Mark Olson seemed a little anxious to get out under the lights at the Paradise Tuesday night. He walked out while the tech was still onstage testing equipment, followed closely behind by the rest of THE JAYHAWKS, the band he left in 1995. Without so much as an introduction or a “Hello, Boston,” Olson strummed the band into “Wichita,” from the band’s landmark 1992 album Hollywood Town Hall. Olson and Gary Louris were harmonizing as if they had never parted ways, and all was right in the Jayhawks universe.
Of course, Olson and Louris have had some practice. Leading up to September’s Mockingbird Time, Olson and Louris released Ready For the Flood as a duo in 2009 and toured together. And Olson had rejoined the Jayhawks for a few live dates. But there is something about this band as a unit – rounded out by the underrated rhythm section of Marc Perlman and Tim O’Reagan and Karen Grotberg on keyboards – some extra bit of magic hearing them play together.
When Louris came to the Somerville Theatre in 2008 in support of his solo album Vagabonds, the show was criminally under-attended, just a few dedicated fans. Even when Louris and Olson came together the next year, the crowd was again a little light. But with a new Jayhawks album out and a familiar line-up, the band packed the Paradise. The show was officially sold out for weeks, and only fell short of a sellout by a handful of tickets because the venue had its official capacity increased Tuesday morning by 25 people.
This particular configuration of the Jayhawks only had eight months together on the road before reconvening to make Mockingbird Time – O’Reagan joined the band shortly after Tomorrow the Green Grass was recorded, touring in support of the album before Olson left. To the ear, though, this is the classic line-up. They drew from all over the catalogue for their 19-song set, even dipping into Rainy Day Music for “Angelyne” and “Tampa To Tulsa,” which featured O’Reagan on vocals.
Most of the set came from Town Hall, Green Grass, and the Mockingbird Time. There were a lot of crowd pleasers, including “Real Light,” “Take Me With You When You Go,” “I’d Run Away,” and perhaps the band’s best-known song, “Blue,” which the crowd immediately cheered. Olson and Louris sang their signature two-part harmonies and the counterpoint on the bridge flawlessly on that song.
Olson had to leave for a solo tour before the band finished Mockingbird Time, so some of the new songs are naturally changing a bit live, if only subtly. “Cinnamon Love” was not as hard-charging as on the album, and the pounding middle-section was shortened. “Closer To Your Side” got bigger, featuring O’Reagan and Grotberg a bit more for four-part harmonies, along with Grotberg’s keys. Louris left behind the pinched harmonic sound of his recorded solo on “Stand Out In the Rain” for a trippier sound, leaning heavily on his volume knob on his Gibson SG.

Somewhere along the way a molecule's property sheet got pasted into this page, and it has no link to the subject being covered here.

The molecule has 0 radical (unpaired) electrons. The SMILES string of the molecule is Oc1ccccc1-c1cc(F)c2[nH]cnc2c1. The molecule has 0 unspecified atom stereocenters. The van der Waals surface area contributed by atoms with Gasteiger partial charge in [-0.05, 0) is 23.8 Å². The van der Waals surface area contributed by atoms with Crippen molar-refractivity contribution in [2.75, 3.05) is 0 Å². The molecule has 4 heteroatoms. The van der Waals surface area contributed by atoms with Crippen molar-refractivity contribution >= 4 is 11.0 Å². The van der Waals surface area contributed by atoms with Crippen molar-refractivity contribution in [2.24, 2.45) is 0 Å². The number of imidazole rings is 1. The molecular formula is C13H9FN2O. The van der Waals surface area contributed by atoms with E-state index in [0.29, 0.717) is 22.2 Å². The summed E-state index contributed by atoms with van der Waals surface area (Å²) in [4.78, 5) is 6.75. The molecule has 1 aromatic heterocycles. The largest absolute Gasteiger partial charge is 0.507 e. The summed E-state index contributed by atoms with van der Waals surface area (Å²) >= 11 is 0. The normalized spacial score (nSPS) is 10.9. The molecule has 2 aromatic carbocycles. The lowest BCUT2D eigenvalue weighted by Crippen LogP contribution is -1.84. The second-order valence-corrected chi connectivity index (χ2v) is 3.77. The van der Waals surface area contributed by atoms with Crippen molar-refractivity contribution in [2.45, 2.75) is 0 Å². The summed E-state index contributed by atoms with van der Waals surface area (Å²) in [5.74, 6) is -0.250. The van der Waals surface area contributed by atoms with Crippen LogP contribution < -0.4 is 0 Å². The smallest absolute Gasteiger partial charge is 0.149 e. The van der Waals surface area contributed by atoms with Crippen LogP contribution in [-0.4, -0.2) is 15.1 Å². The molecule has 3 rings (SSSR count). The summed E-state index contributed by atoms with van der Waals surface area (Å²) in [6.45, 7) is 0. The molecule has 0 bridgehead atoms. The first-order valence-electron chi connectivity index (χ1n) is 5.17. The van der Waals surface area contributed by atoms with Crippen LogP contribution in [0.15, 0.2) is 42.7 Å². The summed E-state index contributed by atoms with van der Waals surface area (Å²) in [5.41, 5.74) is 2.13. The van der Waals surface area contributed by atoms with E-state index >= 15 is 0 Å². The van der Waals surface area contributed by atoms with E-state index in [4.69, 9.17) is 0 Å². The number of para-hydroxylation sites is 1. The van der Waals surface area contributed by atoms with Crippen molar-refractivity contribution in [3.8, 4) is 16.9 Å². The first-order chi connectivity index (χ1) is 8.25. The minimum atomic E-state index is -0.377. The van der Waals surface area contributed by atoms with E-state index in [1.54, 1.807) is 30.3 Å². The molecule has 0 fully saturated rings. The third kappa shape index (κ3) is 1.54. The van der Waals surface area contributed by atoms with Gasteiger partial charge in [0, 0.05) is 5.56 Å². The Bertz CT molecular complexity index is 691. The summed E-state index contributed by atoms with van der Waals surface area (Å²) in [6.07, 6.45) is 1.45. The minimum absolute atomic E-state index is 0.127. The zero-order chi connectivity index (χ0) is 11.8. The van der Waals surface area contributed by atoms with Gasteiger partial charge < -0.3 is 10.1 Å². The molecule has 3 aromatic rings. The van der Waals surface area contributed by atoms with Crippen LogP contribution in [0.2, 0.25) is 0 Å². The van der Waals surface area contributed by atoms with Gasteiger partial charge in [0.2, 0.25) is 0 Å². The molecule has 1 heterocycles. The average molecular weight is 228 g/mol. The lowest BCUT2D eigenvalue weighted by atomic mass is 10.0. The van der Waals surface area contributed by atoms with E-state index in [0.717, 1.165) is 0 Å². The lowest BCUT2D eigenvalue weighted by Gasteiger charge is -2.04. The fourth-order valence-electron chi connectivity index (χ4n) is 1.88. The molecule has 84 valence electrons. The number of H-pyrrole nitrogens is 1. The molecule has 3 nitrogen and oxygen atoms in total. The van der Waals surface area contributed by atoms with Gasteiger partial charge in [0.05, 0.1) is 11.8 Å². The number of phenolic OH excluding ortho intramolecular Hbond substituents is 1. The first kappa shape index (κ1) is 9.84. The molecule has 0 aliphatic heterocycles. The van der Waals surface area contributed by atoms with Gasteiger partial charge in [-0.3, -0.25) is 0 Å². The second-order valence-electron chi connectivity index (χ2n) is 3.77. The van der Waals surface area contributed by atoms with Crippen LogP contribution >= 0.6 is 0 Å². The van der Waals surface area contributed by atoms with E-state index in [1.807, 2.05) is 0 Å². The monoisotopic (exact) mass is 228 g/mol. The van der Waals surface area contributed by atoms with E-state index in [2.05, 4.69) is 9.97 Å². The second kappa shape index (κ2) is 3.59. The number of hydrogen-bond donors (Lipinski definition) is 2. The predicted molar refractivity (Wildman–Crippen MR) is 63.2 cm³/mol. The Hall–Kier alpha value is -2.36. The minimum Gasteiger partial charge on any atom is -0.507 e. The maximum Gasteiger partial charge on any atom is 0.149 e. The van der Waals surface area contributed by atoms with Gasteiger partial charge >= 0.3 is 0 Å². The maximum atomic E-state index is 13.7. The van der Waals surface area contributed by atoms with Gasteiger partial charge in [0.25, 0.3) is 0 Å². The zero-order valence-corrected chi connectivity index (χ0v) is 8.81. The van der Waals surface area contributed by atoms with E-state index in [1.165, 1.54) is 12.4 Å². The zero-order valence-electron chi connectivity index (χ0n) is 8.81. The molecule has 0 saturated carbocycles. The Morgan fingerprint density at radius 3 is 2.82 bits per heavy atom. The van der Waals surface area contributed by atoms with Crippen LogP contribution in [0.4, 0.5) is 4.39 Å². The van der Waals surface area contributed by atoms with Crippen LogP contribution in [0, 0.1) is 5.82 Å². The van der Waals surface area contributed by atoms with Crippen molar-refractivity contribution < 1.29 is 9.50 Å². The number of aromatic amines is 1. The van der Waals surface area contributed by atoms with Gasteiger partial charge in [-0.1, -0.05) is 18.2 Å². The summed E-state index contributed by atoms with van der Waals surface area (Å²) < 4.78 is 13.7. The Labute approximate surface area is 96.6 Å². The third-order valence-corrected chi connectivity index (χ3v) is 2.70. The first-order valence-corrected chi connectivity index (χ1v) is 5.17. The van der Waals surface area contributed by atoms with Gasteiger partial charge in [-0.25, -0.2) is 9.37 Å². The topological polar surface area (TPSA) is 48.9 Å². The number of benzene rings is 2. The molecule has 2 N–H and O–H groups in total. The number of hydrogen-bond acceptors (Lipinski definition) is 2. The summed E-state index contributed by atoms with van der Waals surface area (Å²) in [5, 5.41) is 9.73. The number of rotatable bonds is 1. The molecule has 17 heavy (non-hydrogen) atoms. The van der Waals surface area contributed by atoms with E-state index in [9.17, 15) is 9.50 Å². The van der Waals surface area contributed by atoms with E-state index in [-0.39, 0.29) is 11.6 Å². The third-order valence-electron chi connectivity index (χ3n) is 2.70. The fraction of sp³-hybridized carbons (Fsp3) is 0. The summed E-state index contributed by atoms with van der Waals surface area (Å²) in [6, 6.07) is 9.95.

“Black-Eyed Susan” stuck pretty close to the original, but without the strings, of course. Olson stepped out for an acoustic guitar solo at the end and threatened to break the rhythm apart briefly before reigning it back in for the outro. This one feels like it’s developing into a centerpiece of the live show.
The Jayhawks also lived up to the Minnesotan stereotypes – they didn’t say much and they were exceedingly polite and careful not to talk over each other. And on the rare song when Olson wasn’t playing his Guild acoustic guitar, he was dancing like your dad on beer four at the company picnic. But that’s part of their charm, and the songs speak for themselves.
The regular set ended with a beautiful version of “Up Above My Head,” a gospel standard that was a bonus track from this year’s rerelease of Hollywood Town Hall. It showed the power this line-up can harness when the band puts together four-part harmonies.
There was no pretense that the band wasn’t coming back for an encore, especially when a stage tech came out to tune Louris’s SG. What was surprising was the band’s stunning rendering of Nazareth’s “Love Hurts,” on which Louris and Olson gave their best vocal performance. They played a version of “Settled Down Like Rain” with a more prominent organ sound, and called it a night after covering the Sir Douglas Quintet’s “I Don’t Want.” Nothing sounded like a cover. Other than the bubbly organ sound on the last tune, it all sounded like Jayhawks music.
Earlier in the evening, Rayland Baxter opened the show with a solo set split between his acoustic and electric guitar. He had got a clear, sonorous voice (think of Ryan Adams on Heartbreaker) a wry sense of humor, and a warm finger-picking guitar style. He sold an EP in homemade brown paper rappers with a wax seal – a nice homey touch – and already has a full-length in the can he is hoping to release in 2012. He’ll be someone to watch for next year.